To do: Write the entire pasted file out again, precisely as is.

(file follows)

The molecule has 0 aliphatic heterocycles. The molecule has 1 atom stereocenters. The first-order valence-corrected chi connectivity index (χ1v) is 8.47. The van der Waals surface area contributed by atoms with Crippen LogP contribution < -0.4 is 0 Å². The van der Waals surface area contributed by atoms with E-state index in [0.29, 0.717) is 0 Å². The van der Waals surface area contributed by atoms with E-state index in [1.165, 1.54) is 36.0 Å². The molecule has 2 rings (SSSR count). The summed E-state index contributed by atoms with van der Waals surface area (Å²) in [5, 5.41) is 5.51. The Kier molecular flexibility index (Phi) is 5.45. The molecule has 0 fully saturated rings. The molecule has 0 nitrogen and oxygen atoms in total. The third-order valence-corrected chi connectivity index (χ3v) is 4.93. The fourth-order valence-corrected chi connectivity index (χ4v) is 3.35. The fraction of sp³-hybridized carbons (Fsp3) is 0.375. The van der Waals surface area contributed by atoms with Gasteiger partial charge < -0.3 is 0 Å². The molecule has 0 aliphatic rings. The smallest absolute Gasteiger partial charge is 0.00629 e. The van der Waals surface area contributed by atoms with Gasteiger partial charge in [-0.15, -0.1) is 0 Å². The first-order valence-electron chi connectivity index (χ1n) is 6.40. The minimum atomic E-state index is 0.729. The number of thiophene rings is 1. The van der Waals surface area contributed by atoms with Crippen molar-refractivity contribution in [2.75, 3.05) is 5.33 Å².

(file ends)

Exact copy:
The molecule has 0 aliphatic heterocycles. The molecule has 1 atom stereocenters. The first-order valence-corrected chi connectivity index (χ1v) is 8.47. The van der Waals surface area contributed by atoms with Crippen LogP contribution < -0.4 is 0 Å². The van der Waals surface area contributed by atoms with E-state index in [0.29, 0.717) is 0 Å². The van der Waals surface area contributed by atoms with E-state index in [1.165, 1.54) is 36.0 Å². The molecule has 2 rings (SSSR count). The summed E-state index contributed by atoms with van der Waals surface area (Å²) in [5, 5.41) is 5.51. The Kier molecular flexibility index (Phi) is 5.45. The molecule has 0 fully saturated rings. The molecule has 0 nitrogen and oxygen atoms in total. The third-order valence-corrected chi connectivity index (χ3v) is 4.93. The fourth-order valence-corrected chi connectivity index (χ4v) is 3.35. The fraction of sp³-hybridized carbons (Fsp3) is 0.375. The van der Waals surface area contributed by atoms with Gasteiger partial charge < -0.3 is 0 Å². The molecule has 0 aliphatic rings. The smallest absolute Gasteiger partial charge is 0.00629 e. The van der Waals surface area contributed by atoms with Gasteiger partial charge in [-0.15, -0.1) is 0 Å². The first-order valence-electron chi connectivity index (χ1n) is 6.40. The minimum atomic E-state index is 0.729. The number of thiophene rings is 1. The van der Waals surface area contributed by atoms with Crippen molar-refractivity contribution in [2.75, 3.05) is 5.33 Å².